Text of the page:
Growing corn is great and it doesn’t have to be complicated. You can start growing corn in your backyard garden this year! Today I’m going to give you the tips and information you need so you’ll have an amazing corn harvest from your garden.
Everything You Need to Know About Growing Corn
I’ve been asked a lot about growing corn and I’m not really sure what this vegetable seems to intimidate some gardeners. Growing corn isn’t complicated, you jut need a bit of knowledge and space to start your rows of corn goodness!
Corn Seeds and Varieties
- Corn comes in some amazing colors are varieties. I cannot say enough about choosing a non-gmo, organic seed to start with; better for you and better for your garden (check out GMO – Ignorance is Deadly).
- Organic Rainbow Corn – gorgeous heirloom corn that is almost too pretty to eat…almost.
- Sweet Bantam Yellow Corn – A sweet corn heirloom with 5 – 6″ cobs because this smaller variety is only 5′ tall plants can be grown closer together; perfect for the container garden!
- Strawberry Popcorn – Grow a gorgeous bowl of RED popcorn.
- These are just a few different corn varieties you can look at. I always recommend checking your local seed bank because those come from plants already grown in your area and have the best chance of doing really well.
- See: Seed Catalogs You May Not Know, But Should and How to Use Seeds & Transplants in Your Garden
The Right Soil for Growing Corn
- The best soil for corn is going to be warm and loose, with plenty of drainage. If you live in a cooler region you can find some corn seed that has been developed to do well in cooler soil but make sure that it is indicated for this.
- Your soil should have a neutral ph with plenty of nutrients. Make sure to give your soil a good infusion of fresh compost. If you don’t have compost then I recommend do some amendments to give your corn the best possible start.
- See: Awesome Soil Amendments for Your Organic Garden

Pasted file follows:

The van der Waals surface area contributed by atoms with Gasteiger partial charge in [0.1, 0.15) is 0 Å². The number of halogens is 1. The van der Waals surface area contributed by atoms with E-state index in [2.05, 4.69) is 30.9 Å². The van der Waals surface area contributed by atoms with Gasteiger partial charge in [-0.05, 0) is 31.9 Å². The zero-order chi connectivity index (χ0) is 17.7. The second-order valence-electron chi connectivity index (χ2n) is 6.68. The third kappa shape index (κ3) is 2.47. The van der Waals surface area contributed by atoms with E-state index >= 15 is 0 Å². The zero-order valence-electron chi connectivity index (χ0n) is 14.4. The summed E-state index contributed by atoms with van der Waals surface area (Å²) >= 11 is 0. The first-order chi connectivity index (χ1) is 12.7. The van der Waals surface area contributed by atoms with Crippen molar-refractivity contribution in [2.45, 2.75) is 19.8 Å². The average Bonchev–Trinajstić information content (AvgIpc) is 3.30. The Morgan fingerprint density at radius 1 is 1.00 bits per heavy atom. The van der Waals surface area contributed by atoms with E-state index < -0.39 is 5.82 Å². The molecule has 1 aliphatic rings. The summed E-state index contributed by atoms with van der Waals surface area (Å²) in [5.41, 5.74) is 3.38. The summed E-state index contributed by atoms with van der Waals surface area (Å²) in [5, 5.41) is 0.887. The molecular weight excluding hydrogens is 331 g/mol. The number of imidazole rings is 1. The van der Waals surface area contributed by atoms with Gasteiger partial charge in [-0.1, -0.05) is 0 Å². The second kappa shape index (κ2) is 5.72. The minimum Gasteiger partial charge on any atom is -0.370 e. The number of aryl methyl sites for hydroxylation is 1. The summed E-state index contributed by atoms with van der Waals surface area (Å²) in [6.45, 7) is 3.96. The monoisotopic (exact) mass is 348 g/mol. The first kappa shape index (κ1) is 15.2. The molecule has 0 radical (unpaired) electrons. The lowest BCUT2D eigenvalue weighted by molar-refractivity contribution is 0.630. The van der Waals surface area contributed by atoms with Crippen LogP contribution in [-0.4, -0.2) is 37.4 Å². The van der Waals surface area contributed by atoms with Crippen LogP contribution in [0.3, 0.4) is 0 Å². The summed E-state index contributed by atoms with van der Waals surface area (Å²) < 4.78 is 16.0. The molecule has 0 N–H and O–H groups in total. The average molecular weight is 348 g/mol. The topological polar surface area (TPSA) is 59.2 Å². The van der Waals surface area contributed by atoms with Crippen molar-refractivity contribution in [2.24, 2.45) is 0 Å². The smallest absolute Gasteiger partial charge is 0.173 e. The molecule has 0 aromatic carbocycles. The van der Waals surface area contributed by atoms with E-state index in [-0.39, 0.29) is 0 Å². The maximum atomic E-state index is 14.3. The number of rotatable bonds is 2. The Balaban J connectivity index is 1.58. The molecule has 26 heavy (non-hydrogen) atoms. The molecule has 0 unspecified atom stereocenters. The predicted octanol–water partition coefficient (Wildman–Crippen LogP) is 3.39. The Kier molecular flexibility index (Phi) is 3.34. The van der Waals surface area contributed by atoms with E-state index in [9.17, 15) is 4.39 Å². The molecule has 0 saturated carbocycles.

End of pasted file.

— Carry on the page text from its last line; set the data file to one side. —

Planting Corn in Your Garden
- Choose an area of your garden that gets plenty of sun; corn likes full sun.
- Corn does best sown directly into the garden, you may consider soaking them overnight to plant pre-sprouted.
- You can do transplants but make sure to get them into the garden when they are just a few inches tall. I would also say it is best to grow them in a “pot” that can be planting directly into the ground instead having to remove the plant from a container.
- You can grow corn in containers and/or Square Foot Gardens. It is best to choose smaller varieties for this.
- It is recommended that you only grow one variety of corn in your backyard garden to avoid cross-pollination.
- Consider implementing crop rotation for the best results in your garden!
Caring for Your Growing Corn
- Corn needs a lot of water for healthy plants and a good harvest.
- You’ll want to water deeply 1 – 2x a weekly versus shallow daily watering.
- Corn is a vegetable that will require extra fertilization during it’s growth. I like to give mine compost a few times during the season to make sure it is getting everything it needs.
- Keep weeds back from your corn so they aren’t competing for food and water!
Corn Pests & Problems
- Your biggest issue with pests will be fighting off the animals that want to eat your corn! So take some precautions to protect it.
- Corn borers can be an issue, and ladybugs can be a HUGE asset in keeping them at bay. You may want to consider using a garden dust like BT, which is considered compliant for organic gardening.
- See: Attracting Lady Bugs to Your Garden
Harvesting Your Corn
- When growing corn it is important to remember that most heirloom varieties of corn will only give you about 2 ears per stalk (plan accordingly).
- Depending on the seed you choose it could take 60 – 90 days for the corn to mature and be ready to harvest.
- Corn silks should be mainly dry and brown.
- You want a a rounded top (not pointed).
- A tester kernel should be firm with a milky liquid inside.
- To pick your cob, grasp it, bend down and twist.
Storing & Keeping Your Garden Corn
- The best time to pick your corn is right before you’re ready to eat it.
- Put fresh corn ears in your refrigerator as soon as you pick them and keep them chilled until you’re ready to use.
- If you aren’t going to eat them the same day then I’d recommend using with in 3 days of picking.
- Corn is great canned and or you can freeze the cobs whole and use later!